It will be a national disgrace if laws are framed to allow cow slaughter. It could invite huge uproar, conflict and even bloodshed
Statement from deputy speaker of Province 3 Radhika Tamang regarding cow slaughter stirred anger in Nepal. She is reported to have spoken in favor of drafting a new law that permits cow slaughter in Nepal. Cow, our national animal, is holy to more than 80 percent Hindu population. Since the beginning of Hindu civilization, cow is taken as a surrogate to Goddess Laxmi or mother. This is why cow slaughter is extremely infuriating proposition for Nepalis.
Majority of people here do not want to hear anything disrespectful towards cow. But some minority groups treat cows as animals that can be killed for consumption. Since Tamang belongs to the ethnic community that sees nothing wrong in slaughtering cows. From her point of view, she may only have tried to ensure the rights of her people to consume beef. The tradition they have been following for a long time. But this raises many questions. Should the state ban cow slaughter to address the voice of majority? In the same vein, can a state restrict food habits of certain minorities to satisfy the majorities?
Cow and politics
Cow is the election symbol of Rastriya Prajatantra Party Nepal (RPP) granted by the Election Commission, though it questioned the party over provisions on Hinduism. Hindus feel strongly about cows. No Hindu can tolerate any disrespectful words against cow. RPPN capitalized on this sentiment and won considerable number of seats in the first Constituent Assembly elections. Even the educated class of the valley voted for RPPN. In the recent election, agenda of Hinduism did not help the party much. But the fact remains that many still think of secularism as an imported idea. Even top leaders have confessed that.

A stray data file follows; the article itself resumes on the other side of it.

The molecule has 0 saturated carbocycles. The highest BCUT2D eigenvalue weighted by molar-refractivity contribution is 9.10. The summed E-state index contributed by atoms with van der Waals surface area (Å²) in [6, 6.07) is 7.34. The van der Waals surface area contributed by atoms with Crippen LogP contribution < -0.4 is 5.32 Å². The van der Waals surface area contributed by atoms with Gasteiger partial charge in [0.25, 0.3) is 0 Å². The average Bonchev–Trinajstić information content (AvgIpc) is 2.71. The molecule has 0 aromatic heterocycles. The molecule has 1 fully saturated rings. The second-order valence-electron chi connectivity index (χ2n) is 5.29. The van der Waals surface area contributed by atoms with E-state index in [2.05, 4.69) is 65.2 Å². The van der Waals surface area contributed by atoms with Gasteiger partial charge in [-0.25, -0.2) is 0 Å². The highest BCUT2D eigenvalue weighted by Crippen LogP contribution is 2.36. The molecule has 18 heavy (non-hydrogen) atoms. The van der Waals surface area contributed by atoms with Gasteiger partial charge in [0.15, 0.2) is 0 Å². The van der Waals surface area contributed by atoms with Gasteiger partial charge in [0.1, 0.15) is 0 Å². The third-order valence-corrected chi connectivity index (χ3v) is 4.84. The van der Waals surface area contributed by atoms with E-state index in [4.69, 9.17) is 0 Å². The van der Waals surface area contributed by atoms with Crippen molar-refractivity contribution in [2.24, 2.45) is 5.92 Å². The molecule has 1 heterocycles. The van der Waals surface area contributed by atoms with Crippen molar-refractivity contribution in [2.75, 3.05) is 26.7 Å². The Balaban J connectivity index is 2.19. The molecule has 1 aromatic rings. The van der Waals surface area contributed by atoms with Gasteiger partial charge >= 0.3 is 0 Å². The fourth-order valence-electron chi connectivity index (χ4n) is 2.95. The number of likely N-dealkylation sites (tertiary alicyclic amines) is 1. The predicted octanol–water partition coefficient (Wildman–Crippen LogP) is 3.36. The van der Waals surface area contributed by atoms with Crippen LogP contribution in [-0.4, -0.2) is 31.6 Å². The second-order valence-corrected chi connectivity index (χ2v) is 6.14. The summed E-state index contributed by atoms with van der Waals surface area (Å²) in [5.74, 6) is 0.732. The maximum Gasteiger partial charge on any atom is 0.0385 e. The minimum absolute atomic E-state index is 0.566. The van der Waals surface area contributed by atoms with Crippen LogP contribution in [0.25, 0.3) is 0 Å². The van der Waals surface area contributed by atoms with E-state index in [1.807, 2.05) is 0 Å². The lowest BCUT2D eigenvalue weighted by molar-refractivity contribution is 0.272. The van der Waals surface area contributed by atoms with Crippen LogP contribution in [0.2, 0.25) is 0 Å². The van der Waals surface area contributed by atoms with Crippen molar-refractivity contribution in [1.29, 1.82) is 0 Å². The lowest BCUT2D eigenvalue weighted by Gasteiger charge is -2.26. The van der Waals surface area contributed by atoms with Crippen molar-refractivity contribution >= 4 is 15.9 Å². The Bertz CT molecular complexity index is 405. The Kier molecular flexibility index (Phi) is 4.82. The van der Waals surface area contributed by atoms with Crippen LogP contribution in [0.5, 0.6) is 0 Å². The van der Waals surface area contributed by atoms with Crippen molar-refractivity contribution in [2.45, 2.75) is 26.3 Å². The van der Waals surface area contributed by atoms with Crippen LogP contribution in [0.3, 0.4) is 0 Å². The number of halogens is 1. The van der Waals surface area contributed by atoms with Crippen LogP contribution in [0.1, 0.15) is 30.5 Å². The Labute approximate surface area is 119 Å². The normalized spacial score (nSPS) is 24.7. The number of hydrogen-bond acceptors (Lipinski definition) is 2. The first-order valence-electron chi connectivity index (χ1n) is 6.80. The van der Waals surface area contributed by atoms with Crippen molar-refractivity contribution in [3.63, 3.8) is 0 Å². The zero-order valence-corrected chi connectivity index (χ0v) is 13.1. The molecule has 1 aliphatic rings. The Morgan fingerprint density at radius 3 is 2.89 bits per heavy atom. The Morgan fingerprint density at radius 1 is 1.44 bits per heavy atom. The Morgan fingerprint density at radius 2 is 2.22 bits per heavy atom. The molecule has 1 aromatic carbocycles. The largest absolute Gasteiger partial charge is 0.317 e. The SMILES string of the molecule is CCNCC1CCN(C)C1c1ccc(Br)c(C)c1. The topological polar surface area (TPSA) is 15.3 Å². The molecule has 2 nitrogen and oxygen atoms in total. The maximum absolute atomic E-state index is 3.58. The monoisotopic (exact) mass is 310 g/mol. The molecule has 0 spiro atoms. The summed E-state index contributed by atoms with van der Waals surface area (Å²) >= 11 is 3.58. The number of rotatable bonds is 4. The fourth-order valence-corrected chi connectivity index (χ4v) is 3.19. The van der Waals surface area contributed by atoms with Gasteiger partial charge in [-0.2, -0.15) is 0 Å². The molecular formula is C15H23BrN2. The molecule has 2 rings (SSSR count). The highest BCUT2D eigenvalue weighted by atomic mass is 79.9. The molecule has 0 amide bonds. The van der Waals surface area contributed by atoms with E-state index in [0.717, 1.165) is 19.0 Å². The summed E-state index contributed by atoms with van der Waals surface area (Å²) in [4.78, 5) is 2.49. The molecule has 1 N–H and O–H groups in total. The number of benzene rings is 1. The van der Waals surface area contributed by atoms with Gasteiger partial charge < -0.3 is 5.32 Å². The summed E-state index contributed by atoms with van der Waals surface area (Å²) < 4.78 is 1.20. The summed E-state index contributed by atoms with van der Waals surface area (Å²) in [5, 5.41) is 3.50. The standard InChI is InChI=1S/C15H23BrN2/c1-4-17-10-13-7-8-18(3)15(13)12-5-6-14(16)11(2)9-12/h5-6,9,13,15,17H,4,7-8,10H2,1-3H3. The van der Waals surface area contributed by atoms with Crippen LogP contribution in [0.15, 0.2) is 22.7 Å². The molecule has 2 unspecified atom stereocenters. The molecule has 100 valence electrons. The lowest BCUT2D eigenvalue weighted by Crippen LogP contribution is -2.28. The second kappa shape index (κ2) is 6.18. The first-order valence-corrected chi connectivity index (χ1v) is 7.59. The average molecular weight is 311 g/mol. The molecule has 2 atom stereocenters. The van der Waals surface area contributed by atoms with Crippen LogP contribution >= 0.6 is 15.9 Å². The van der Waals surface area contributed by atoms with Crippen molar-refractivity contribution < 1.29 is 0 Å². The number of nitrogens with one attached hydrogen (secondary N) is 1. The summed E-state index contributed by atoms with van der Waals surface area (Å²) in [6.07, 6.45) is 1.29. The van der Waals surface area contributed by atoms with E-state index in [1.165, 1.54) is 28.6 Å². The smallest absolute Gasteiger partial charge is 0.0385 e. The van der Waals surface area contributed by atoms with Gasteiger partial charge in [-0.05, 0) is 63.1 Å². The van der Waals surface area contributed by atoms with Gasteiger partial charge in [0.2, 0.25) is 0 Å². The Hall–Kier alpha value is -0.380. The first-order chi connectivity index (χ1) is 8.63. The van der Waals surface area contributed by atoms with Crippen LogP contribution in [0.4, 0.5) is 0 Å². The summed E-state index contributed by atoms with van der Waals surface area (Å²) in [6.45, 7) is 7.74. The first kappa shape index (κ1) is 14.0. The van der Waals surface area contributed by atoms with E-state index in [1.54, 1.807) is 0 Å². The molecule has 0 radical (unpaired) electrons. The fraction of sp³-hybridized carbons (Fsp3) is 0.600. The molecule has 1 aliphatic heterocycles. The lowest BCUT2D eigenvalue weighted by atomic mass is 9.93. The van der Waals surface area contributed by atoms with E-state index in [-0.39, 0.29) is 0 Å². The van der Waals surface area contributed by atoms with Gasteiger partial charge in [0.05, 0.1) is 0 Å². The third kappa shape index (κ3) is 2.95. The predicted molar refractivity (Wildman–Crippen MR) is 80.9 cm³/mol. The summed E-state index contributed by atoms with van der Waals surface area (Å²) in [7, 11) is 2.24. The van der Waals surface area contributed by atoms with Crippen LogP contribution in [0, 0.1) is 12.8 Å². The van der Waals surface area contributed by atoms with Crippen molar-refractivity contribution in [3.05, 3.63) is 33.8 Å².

The interest of European Union in Nepal’s religious sphere has now become an open secret. The EU is openly speaking in favor of proportional representation system, secularism and ethnicity. This was evident from its recent report on Nepal’s constitution and election process. In the name of giving rights to minorities it is trying to mislead the citizens by giving provoking statements.
Some countries allow their citizens to kill national animals for consumption others have outlawed the practice. For instance, Australians eat Kangaroo though it is their national animal. Kangaroo steak, Kangaroo mince, sausages are easily available in the market.
In Denmark, swan, its national emblem, is killed for making delicacies though hunting, killing and eating swan is strictly prohibited in most of Europe. In Finland, Brown Bear, its national animal, is a favorite meal in their picnic. A fried bear rump roast is a popular winter time meal. Saudi Arabia even permits its citizens to eat camel even though it’s their national animal. Camel curries, gravy, stir fry-are famous dishes in their area. Sweden permits its people to devour elk, their national emblem.
It is no surprise that elk, with their generous layer of fat make a mighty meal. Served with boiled potato and cabbage and you have a hearty meal to keep you warm and tasty. There are other countries like Japan, Spain, and Monaco that permit their people to kill their national animals.
None of the above examples justify cow slaughtering in Nepal. Cow is not only our national animal, it is the symbol of our religion and Hindu values. The above mentioned countries allow their citizens to kill national animals because they are not related with religion and spirituality.
It would be a national disgrace if laws are framed to allow cow slaughter. Doing so would invite huge uproar, conflict and even bloodshed. Nepal is the country with the highest level of religious tolerance. Those who are advocating for cow slaughter seem to be trying to break this tolerance. It is also suspected that some are working from behind the scene in order to fulfill their vested interests and create chaos in Nepal.
If we cannot resolve this issue now, it might emerge as a bone of contention in all seven provinces. Let’s respect the cow for what it is. Let’s not use it sow seeds of conflicts and violence across the country.
The author is a lecturer at Khwopa College, Bhaktapur